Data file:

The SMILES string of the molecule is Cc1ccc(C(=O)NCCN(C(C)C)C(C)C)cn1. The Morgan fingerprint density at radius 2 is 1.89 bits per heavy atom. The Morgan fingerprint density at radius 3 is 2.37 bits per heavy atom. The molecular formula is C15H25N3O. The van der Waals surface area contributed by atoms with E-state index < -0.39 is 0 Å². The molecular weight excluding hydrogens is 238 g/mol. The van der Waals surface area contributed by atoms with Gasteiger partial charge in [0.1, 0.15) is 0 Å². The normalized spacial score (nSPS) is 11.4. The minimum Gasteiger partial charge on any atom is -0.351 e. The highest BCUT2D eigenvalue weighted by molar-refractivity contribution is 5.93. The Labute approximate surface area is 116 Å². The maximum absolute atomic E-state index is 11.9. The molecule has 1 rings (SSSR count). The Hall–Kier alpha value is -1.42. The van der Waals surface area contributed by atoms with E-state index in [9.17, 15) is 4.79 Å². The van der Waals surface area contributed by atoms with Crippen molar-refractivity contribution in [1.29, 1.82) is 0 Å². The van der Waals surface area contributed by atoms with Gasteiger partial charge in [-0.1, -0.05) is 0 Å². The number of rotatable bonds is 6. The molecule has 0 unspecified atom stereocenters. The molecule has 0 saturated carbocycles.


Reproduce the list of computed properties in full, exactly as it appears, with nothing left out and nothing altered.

The SMILES string of the molecule is Cc1ccc(C(=O)NCCN(C(C)C)C(C)C)cn1. The Morgan fingerprint density at radius 2 is 1.89 bits per heavy atom. The Morgan fingerprint density at radius 3 is 2.37 bits per heavy atom. The molecular formula is C15H25N3O. The van der Waals surface area contributed by atoms with E-state index < -0.39 is 0 Å². The molecular weight excluding hydrogens is 238 g/mol. The van der Waals surface area contributed by atoms with Gasteiger partial charge in [0.1, 0.15) is 0 Å². The normalized spacial score (nSPS) is 11.4. The minimum Gasteiger partial charge on any atom is -0.351 e. The highest BCUT2D eigenvalue weighted by molar-refractivity contribution is 5.93. The Labute approximate surface area is 116 Å². The maximum absolute atomic E-state index is 11.9. The molecule has 1 rings (SSSR count). The Hall–Kier alpha value is -1.42. The van der Waals surface area contributed by atoms with E-state index in [9.17, 15) is 4.79 Å². The van der Waals surface area contributed by atoms with Crippen molar-refractivity contribution in [1.29, 1.82) is 0 Å². The van der Waals surface area contributed by atoms with Gasteiger partial charge in [-0.1, -0.05) is 0 Å². The number of rotatable bonds is 6. The molecule has 0 unspecified atom stereocenters. The molecule has 0 saturated carbocycles.